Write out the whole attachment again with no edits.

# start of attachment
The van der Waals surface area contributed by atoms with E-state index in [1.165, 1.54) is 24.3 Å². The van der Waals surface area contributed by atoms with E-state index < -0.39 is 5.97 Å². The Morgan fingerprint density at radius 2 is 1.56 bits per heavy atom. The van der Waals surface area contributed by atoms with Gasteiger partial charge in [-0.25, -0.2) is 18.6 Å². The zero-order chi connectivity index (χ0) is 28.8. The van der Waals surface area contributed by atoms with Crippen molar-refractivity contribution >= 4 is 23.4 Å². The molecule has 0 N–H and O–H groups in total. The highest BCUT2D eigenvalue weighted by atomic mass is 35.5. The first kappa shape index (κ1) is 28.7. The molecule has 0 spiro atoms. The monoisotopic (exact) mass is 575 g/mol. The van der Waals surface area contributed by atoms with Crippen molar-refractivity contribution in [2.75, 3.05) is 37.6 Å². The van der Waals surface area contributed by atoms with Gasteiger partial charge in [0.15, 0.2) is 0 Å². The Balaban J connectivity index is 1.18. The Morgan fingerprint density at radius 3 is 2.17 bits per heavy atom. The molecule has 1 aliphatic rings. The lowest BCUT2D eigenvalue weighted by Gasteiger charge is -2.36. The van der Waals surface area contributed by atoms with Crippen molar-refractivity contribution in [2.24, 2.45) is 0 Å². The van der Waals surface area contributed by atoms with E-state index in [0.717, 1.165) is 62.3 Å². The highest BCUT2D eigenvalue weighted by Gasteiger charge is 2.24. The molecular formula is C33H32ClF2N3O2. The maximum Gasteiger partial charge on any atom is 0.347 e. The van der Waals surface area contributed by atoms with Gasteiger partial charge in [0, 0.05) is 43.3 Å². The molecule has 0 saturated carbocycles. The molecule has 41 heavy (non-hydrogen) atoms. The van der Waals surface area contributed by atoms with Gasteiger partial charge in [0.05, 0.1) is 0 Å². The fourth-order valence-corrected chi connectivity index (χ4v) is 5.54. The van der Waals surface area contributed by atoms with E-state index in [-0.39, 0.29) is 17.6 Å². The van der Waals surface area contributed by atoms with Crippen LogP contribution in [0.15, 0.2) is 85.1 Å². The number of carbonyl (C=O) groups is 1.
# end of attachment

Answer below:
The van der Waals surface area contributed by atoms with E-state index in [1.165, 1.54) is 24.3 Å². The van der Waals surface area contributed by atoms with E-state index < -0.39 is 5.97 Å². The Morgan fingerprint density at radius 2 is 1.56 bits per heavy atom. The van der Waals surface area contributed by atoms with Gasteiger partial charge in [-0.25, -0.2) is 18.6 Å². The zero-order chi connectivity index (χ0) is 28.8. The van der Waals surface area contributed by atoms with Crippen molar-refractivity contribution >= 4 is 23.4 Å². The molecule has 0 N–H and O–H groups in total. The highest BCUT2D eigenvalue weighted by atomic mass is 35.5. The first kappa shape index (κ1) is 28.7. The molecule has 0 spiro atoms. The monoisotopic (exact) mass is 575 g/mol. The van der Waals surface area contributed by atoms with Crippen molar-refractivity contribution in [2.75, 3.05) is 37.6 Å². The van der Waals surface area contributed by atoms with Gasteiger partial charge in [0.15, 0.2) is 0 Å². The Balaban J connectivity index is 1.18. The Morgan fingerprint density at radius 3 is 2.17 bits per heavy atom. The molecule has 1 aliphatic rings. The lowest BCUT2D eigenvalue weighted by Gasteiger charge is -2.36. The van der Waals surface area contributed by atoms with Crippen molar-refractivity contribution in [2.24, 2.45) is 0 Å². The van der Waals surface area contributed by atoms with E-state index in [0.717, 1.165) is 62.3 Å². The highest BCUT2D eigenvalue weighted by Gasteiger charge is 2.24. The molecular formula is C33H32ClF2N3O2. The maximum Gasteiger partial charge on any atom is 0.347 e. The van der Waals surface area contributed by atoms with Gasteiger partial charge in [0, 0.05) is 43.3 Å². The molecule has 0 saturated carbocycles. The molecule has 41 heavy (non-hydrogen) atoms. The van der Waals surface area contributed by atoms with Gasteiger partial charge in [0.05, 0.1) is 0 Å². The fourth-order valence-corrected chi connectivity index (χ4v) is 5.54. The van der Waals surface area contributed by atoms with E-state index in [-0.39, 0.29) is 17.6 Å². The van der Waals surface area contributed by atoms with Crippen LogP contribution in [0.15, 0.2) is 85.1 Å². The number of carbonyl (C=O) groups is 1.